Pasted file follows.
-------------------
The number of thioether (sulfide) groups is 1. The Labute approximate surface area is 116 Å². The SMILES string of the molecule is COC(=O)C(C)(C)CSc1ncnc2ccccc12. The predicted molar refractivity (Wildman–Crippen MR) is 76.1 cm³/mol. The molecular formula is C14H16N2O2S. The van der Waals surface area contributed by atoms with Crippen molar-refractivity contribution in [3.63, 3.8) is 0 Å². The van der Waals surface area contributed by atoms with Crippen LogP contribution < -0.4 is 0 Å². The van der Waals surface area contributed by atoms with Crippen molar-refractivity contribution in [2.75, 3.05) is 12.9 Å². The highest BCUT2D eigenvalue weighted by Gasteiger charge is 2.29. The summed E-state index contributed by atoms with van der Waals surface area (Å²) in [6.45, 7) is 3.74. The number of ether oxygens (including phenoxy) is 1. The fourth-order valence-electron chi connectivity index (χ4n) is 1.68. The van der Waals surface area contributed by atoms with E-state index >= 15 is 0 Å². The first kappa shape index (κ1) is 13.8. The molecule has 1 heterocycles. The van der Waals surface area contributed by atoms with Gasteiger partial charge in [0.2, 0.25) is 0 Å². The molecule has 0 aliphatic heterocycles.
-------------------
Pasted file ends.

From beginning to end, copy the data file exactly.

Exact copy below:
The number of thioether (sulfide) groups is 1. The Labute approximate surface area is 116 Å². The SMILES string of the molecule is COC(=O)C(C)(C)CSc1ncnc2ccccc12. The predicted molar refractivity (Wildman–Crippen MR) is 76.1 cm³/mol. The molecular formula is C14H16N2O2S. The van der Waals surface area contributed by atoms with Crippen molar-refractivity contribution in [3.63, 3.8) is 0 Å². The van der Waals surface area contributed by atoms with Crippen LogP contribution < -0.4 is 0 Å². The van der Waals surface area contributed by atoms with Crippen molar-refractivity contribution in [2.75, 3.05) is 12.9 Å². The highest BCUT2D eigenvalue weighted by Gasteiger charge is 2.29. The summed E-state index contributed by atoms with van der Waals surface area (Å²) in [6.45, 7) is 3.74. The number of ether oxygens (including phenoxy) is 1. The fourth-order valence-electron chi connectivity index (χ4n) is 1.68. The van der Waals surface area contributed by atoms with E-state index >= 15 is 0 Å². The first kappa shape index (κ1) is 13.8. The molecule has 1 heterocycles. The van der Waals surface area contributed by atoms with Gasteiger partial charge in [0.2, 0.25) is 0 Å². The molecule has 0 aliphatic heterocycles.